After several hours the landscape around the building looked as though everything was covered with a thick coat of dust. Everyone fashioned cloths around their mouths to avoid breathing in the thick haze of ash.
The ash was followed by a slow dirty rain that turned the piles of ash into a slushy, runny kind of mud. And just before the sun finally fell in the East the rain began to fall harder, the air turned cold, then colder still, and lightening began to stab at the gray and sullen skies above the old building.
Everyone huddled around the fire on the factory floor, talking very little. They shared a meal of canned beef stew and crackers. The stew was hot and drove away the cold that had returned, but it did nothing to lift their spirits.
James offered to take the first watch, Conner volunteered for the next and Jake offered to take it from there if the sun wasn’t up.
Conner held Katie in his arms and drifted off to sleep thinking about what the day might mean and what the morning down by the river with her had been like.
Jake March 16th
I’ve never kept anything like this in my entire life. I don’t know why I am, really, because when the rest go I’ll be staying.
I can’t even give a good reason for staying, except that there’s shelter here, and I know there are other people here also.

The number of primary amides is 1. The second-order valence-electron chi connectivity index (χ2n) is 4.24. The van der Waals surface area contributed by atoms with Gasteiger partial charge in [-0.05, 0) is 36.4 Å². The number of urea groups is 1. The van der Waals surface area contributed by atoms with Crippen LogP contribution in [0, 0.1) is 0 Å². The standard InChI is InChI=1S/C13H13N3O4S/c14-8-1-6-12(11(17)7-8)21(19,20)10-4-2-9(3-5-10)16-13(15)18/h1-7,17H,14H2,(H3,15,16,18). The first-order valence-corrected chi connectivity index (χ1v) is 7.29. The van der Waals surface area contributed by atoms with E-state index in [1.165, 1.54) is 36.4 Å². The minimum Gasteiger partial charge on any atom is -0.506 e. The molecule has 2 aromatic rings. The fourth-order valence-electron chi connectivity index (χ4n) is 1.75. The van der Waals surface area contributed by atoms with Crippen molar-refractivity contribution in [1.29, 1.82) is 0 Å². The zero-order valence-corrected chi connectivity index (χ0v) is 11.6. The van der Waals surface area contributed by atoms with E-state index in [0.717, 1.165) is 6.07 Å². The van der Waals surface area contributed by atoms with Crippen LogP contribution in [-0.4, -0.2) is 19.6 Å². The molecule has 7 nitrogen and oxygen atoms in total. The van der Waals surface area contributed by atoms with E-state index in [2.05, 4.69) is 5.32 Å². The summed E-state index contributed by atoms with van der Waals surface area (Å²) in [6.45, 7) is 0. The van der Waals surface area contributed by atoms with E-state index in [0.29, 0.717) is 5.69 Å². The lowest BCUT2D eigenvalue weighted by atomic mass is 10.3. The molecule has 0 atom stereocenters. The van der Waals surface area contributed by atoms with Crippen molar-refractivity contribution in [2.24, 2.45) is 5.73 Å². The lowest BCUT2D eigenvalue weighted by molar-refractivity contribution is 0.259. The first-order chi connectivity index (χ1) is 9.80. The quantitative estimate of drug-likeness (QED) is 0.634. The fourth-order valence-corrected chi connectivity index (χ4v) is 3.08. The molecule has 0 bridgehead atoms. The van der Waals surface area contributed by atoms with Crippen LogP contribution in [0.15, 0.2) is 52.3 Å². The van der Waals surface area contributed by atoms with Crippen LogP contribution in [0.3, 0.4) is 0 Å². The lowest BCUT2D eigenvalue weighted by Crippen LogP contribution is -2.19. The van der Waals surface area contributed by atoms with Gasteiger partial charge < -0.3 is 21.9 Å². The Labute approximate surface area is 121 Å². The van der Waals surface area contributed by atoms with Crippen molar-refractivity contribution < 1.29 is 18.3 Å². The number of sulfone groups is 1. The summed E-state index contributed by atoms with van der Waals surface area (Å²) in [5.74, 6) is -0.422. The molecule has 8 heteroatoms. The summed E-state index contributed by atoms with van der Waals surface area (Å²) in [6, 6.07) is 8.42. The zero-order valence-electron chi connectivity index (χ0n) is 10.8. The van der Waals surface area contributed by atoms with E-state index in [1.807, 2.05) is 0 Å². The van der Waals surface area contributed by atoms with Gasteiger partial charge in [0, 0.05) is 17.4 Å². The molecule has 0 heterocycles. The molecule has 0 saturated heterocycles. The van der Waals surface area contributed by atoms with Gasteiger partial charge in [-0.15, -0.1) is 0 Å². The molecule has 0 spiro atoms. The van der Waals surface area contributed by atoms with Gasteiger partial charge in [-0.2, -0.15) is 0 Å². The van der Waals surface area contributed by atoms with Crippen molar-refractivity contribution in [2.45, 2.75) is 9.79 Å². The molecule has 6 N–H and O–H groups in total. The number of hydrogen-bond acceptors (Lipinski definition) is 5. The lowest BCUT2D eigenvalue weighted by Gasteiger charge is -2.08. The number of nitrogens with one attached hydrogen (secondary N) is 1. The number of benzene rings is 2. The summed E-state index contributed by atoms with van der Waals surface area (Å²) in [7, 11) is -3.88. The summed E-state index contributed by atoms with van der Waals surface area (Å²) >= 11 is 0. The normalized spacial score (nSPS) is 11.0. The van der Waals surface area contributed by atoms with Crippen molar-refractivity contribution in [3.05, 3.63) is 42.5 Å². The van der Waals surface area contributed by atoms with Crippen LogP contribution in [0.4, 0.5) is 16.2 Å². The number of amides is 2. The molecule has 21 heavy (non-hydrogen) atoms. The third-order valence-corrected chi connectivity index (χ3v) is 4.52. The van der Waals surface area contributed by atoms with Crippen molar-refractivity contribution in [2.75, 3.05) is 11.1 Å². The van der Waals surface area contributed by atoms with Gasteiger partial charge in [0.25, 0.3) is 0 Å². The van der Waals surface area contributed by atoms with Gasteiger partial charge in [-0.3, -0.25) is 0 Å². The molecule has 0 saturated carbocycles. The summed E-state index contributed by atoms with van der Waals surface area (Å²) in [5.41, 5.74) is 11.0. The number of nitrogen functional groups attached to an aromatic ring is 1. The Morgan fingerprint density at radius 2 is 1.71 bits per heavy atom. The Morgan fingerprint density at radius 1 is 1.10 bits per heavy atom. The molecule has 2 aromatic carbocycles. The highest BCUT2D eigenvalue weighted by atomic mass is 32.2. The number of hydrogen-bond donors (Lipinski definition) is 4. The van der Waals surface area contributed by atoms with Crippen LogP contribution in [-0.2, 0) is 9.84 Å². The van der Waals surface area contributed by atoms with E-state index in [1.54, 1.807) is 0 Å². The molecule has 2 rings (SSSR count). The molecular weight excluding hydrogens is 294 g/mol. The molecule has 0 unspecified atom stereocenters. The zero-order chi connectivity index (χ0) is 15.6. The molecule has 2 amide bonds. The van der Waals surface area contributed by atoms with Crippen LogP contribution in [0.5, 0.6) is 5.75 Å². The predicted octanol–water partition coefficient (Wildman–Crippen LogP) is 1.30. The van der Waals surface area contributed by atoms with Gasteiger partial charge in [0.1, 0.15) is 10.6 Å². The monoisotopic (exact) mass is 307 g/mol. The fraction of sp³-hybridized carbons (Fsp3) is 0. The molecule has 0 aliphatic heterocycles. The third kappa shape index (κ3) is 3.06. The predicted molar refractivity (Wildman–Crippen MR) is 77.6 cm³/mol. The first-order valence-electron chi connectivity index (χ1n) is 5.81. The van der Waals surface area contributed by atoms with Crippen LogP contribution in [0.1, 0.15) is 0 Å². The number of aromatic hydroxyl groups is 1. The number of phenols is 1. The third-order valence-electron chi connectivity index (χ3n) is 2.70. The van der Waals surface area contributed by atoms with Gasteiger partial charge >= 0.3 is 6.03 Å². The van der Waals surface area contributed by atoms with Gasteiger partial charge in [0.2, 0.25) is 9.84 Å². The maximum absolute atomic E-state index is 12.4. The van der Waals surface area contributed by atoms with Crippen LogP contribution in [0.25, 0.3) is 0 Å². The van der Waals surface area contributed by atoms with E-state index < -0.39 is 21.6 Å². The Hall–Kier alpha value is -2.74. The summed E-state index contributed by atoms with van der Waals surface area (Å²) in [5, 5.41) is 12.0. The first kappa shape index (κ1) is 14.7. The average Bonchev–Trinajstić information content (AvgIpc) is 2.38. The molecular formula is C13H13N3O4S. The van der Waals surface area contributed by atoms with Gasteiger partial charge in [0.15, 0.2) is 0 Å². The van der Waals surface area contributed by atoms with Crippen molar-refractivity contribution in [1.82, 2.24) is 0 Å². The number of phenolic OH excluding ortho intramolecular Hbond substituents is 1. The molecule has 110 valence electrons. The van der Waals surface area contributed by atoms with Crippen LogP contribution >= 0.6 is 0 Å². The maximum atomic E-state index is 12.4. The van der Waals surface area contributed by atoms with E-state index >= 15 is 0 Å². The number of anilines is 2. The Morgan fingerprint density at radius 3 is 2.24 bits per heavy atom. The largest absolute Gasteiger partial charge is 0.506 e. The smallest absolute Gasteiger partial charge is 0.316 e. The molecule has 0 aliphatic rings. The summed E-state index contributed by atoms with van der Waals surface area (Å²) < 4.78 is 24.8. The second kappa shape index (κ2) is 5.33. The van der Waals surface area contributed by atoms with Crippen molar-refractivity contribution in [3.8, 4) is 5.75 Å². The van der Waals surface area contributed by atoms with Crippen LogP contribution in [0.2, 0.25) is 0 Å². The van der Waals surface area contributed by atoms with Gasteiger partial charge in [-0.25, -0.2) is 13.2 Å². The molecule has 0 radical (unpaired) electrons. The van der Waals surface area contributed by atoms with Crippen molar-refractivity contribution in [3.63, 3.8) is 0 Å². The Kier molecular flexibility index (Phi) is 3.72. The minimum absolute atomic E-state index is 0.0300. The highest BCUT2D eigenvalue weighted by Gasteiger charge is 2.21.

I know that all the others are going. They’ll follow Conner. What can I say or do about that?
I feel so responsible about what happened to Lana. She was just a kid. A kid, Jesus. I can’t really think rationally about it. I can’t deal with it. I can’t believe how fast and how deep my feelings went. I’ve heard about things like that, but I had never experienced something like that before Lana. I’ve heard that can happen in relationships that are formed in situations like this. Crisis… What else could be like this? Nothing. Anyway, I didn’t believe it could work like that, but it did.
I thought she would be here with me. They could go, she would be here. I could deal with that. This has almost made me cave in and say yes to going. But I can’t do it. Something inside of me won’t let me do it. It’s not that I don’t respect Conner, or like him. I was a little jealous, maybe still am, a little. I had a thing for Katie and I still do. That’s another reason I can’t go. I would end up hating him. Her as well. But it’s not really any of that. I have to run my own railroad. That’s all. Very lame. Probably very dangerous in this new world too.